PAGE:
By Elizabeth Howcroft
LONDON, Aug 3 – The pound’s month-long rally came to a halt on Monday, as dollar strength pushed sterling back down towards $1.30, even as it remained flat versus the euro.
July was the pound’s best month versus the dollar in more than a decade, although analysts said that had more to do with the dollar’s weakness than the pound’s strength.
The pound reached $1.3170 – its highest in nearly five months – on Friday, benefiting from investor caution about rising COVID-19 cases in the United States and data suggesting the economic recovery there was losing momentum.
But the rally ran out of steam on Monday, because the dollar index picked up as investors unwound some recent short positions following its 4% decline in July.
“Cable was ripe for some profit-taking after being overbought. And August is typically a very difficult month for risk-assets, including risk currencies like the pound,” said Kenneth Broux, FX strategist at Societe Generale, who expects cable to edge down further toward $1.28 or even $1.27. At 1520 GMT, cable was at $1.3043, down 0.3% since New York’s close.
Versus the euro, it was broadly flat on the day, at 90.005 pence per euro.
For the pound’s rally to resume, Broux said that either the dollar would have to keep weakening or there would have to be a positive surprise about the UK economy, both of which he says are unlikely.
UK PMI data was in line with estimates, showing a pickup in demand, orders growing for the first time in five months and optimism rising by the most in two years.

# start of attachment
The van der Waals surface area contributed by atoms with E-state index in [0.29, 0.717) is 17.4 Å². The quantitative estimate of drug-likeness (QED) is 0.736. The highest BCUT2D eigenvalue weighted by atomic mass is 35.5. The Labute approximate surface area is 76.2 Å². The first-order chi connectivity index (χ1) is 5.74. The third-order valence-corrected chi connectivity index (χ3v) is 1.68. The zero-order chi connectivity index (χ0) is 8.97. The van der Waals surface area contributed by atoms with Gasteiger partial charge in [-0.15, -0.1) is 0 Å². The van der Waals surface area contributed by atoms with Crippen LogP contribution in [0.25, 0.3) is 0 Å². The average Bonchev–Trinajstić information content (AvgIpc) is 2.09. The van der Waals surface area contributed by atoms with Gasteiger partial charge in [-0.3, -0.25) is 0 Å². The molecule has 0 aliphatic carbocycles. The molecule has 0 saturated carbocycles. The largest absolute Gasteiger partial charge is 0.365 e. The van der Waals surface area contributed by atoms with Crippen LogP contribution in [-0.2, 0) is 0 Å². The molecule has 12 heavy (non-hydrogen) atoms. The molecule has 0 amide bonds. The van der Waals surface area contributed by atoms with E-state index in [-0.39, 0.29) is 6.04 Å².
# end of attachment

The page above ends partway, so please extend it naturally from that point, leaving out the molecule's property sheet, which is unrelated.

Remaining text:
Two-thirds of British businesses say they are now “fully operational” after the coronavirus lockdown, up from half in June, according to a survey on Sunday.
But speculators’ net short position on sterling got bigger in the week to July 28, weekly futures data showed.
Brexit, the UK’s high COVID-19 death toll, and the risk of negative interest rates are all commonly cited as reasons for the market’s bearishness.
Britain has the fourth-highest coronavirus death toll in the world, according to a Reuters tally of official statements.
Lockdown measures in parts of northern England were made stricter last week and some England-wide re-opening measures were postponed.
A “major incident” has been declared in the Manchester area of Britain, a local official said on Sunday, due to rising COVID-19 cases.
Investors are cautious before the Bank of England meeting on Thursday, where analysts expect the policy rate and quantitative easing program to remain unchanged.
(Reporting by Elizabeth Howcroft, editing by Larry King and Lisa Shumaker)